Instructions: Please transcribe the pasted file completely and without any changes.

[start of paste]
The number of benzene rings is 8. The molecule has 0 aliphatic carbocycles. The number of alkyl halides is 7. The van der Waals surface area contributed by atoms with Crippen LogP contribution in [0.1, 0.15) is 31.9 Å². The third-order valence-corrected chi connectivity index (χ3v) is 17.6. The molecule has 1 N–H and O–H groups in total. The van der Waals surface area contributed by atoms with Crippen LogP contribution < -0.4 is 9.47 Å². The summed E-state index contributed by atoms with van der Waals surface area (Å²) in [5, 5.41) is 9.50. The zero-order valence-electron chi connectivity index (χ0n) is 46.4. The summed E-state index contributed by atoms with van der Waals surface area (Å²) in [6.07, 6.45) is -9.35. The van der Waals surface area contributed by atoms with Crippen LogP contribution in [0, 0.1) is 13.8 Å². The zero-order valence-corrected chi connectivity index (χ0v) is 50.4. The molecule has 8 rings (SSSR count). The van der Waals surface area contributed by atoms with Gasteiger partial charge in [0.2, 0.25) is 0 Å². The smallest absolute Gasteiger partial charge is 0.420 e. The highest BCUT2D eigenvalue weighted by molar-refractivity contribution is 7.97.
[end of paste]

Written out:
The number of benzene rings is 8. The molecule has 0 aliphatic carbocycles. The number of alkyl halides is 7. The van der Waals surface area contributed by atoms with Crippen LogP contribution in [0.1, 0.15) is 31.9 Å². The third-order valence-corrected chi connectivity index (χ3v) is 17.6. The molecule has 1 N–H and O–H groups in total. The van der Waals surface area contributed by atoms with Crippen LogP contribution < -0.4 is 9.47 Å². The summed E-state index contributed by atoms with van der Waals surface area (Å²) in [5, 5.41) is 9.50. The zero-order valence-electron chi connectivity index (χ0n) is 46.4. The summed E-state index contributed by atoms with van der Waals surface area (Å²) in [6.07, 6.45) is -9.35. The van der Waals surface area contributed by atoms with Crippen LogP contribution in [0, 0.1) is 13.8 Å². The zero-order valence-corrected chi connectivity index (χ0v) is 50.4. The molecule has 8 rings (SSSR count). The van der Waals surface area contributed by atoms with Gasteiger partial charge in [0.2, 0.25) is 0 Å². The smallest absolute Gasteiger partial charge is 0.420 e. The highest BCUT2D eigenvalue weighted by molar-refractivity contribution is 7.97.